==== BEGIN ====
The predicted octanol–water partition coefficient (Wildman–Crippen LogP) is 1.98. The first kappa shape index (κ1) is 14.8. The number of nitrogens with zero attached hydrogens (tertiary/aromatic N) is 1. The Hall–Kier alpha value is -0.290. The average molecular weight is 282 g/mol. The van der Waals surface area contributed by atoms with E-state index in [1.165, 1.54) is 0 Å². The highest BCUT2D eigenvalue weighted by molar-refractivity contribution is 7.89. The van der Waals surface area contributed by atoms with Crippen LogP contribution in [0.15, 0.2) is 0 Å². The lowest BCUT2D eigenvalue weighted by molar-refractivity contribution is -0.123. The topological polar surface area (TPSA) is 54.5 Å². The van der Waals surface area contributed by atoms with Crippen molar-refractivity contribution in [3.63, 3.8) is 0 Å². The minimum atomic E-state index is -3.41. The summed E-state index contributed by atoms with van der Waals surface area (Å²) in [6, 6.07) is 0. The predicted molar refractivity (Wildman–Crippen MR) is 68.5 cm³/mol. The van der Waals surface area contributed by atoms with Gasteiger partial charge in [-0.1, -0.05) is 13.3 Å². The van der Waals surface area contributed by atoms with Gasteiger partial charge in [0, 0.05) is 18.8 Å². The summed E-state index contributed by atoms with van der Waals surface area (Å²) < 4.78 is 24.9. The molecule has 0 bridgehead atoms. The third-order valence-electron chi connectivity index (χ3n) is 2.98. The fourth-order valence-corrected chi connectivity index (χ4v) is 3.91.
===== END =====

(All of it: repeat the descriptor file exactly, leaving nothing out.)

The predicted octanol–water partition coefficient (Wildman–Crippen LogP) is 1.98. The first kappa shape index (κ1) is 14.8. The number of nitrogens with zero attached hydrogens (tertiary/aromatic N) is 1. The Hall–Kier alpha value is -0.290. The average molecular weight is 282 g/mol. The van der Waals surface area contributed by atoms with E-state index in [1.165, 1.54) is 0 Å². The highest BCUT2D eigenvalue weighted by molar-refractivity contribution is 7.89. The van der Waals surface area contributed by atoms with Crippen LogP contribution in [0.15, 0.2) is 0 Å². The lowest BCUT2D eigenvalue weighted by molar-refractivity contribution is -0.123. The topological polar surface area (TPSA) is 54.5 Å². The van der Waals surface area contributed by atoms with Crippen molar-refractivity contribution in [3.63, 3.8) is 0 Å². The minimum atomic E-state index is -3.41. The summed E-state index contributed by atoms with van der Waals surface area (Å²) in [6, 6.07) is 0. The predicted molar refractivity (Wildman–Crippen MR) is 68.5 cm³/mol. The van der Waals surface area contributed by atoms with Gasteiger partial charge in [-0.1, -0.05) is 13.3 Å². The van der Waals surface area contributed by atoms with Gasteiger partial charge in [0, 0.05) is 18.8 Å². The summed E-state index contributed by atoms with van der Waals surface area (Å²) < 4.78 is 24.9. The molecule has 0 bridgehead atoms. The third-order valence-electron chi connectivity index (χ3n) is 2.98. The fourth-order valence-corrected chi connectivity index (χ4v) is 3.91.